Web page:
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Ultimately, it has worked out for the best that the New York Road Runners moved the Queens Half-Marathon to September. First off, I no longer have to try and PR in the brutal August humidity. and, secondly, it means the Staten Island Half-Marathon got bumped to October — October 12, 2008, to be exact. Which coincides absolutely perfectly with: the Phedippidations Worldwide Half-Marathon Challenge! For those of you who read my blog and also listen to Steve and/or The Extra Milers, you will know what good news this is.

There was just no way I was going to get out there and do 13.1 all on my own. I know myself. I’d run 18 as part of my training, but to specifically find a 13.1 mile route, and run it that weekend? Sorry, nope, I’m a stickler and I like my races on measured, official courses.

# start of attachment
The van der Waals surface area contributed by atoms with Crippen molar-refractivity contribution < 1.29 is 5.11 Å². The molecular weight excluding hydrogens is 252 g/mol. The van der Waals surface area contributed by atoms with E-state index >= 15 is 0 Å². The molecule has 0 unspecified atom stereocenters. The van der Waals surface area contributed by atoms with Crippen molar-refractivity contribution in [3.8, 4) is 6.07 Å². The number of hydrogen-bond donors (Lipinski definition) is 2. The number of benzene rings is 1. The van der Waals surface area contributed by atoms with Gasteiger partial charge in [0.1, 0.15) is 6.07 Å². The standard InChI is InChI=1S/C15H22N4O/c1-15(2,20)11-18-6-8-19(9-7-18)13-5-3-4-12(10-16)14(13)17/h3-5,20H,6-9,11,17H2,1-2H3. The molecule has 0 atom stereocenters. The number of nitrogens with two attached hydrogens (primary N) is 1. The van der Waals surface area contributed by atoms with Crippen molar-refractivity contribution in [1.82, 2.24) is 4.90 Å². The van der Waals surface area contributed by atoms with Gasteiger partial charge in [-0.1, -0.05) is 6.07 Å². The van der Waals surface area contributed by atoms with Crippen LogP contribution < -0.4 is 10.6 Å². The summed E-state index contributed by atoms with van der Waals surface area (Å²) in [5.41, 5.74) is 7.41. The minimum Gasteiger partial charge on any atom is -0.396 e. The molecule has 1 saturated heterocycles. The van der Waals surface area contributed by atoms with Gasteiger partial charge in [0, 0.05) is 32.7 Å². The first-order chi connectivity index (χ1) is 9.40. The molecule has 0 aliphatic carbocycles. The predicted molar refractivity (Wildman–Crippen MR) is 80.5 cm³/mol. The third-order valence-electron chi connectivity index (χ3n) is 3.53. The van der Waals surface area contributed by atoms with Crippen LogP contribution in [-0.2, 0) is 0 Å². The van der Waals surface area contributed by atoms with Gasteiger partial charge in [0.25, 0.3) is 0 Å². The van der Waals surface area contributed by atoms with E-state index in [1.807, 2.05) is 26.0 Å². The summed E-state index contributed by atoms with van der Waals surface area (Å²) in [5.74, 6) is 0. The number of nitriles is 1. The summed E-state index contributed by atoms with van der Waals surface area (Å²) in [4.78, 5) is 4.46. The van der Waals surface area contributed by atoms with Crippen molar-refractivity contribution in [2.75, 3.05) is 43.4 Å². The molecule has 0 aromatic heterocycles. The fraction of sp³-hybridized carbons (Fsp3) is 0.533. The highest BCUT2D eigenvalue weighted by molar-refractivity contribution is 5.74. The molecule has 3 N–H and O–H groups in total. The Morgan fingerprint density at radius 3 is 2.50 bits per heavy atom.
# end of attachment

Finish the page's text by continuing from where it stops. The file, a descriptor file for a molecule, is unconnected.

For those of you who don’t know anything about Phedippidations, or the Extra Mile Podcast, visit the website for the Worldwide Half, and consider registering to be part of this global race.  I for one am psyched to put my results up against those of other runners from around the globe. I will run happier, knowing that while I’m out there tearing up Staten Island, other like-minded runners will be tearing up their local road races.  And what I’d really like to know is: are there any other WW1/2 racers here, in New York, who will be participating on Staten Island that day?  And if so, can you give me a ride to the start?

All kidding aside, I’m glad to make the Staten Island Half-Marathon my WW1/2 race. It was the first Half I ever ran, in 2006, and I can’t wait to go back and crush my old course time, set a new PR, and run my first WW1/2, all in the same day.  How often can you run a race for the second time, while also running a race for the first time?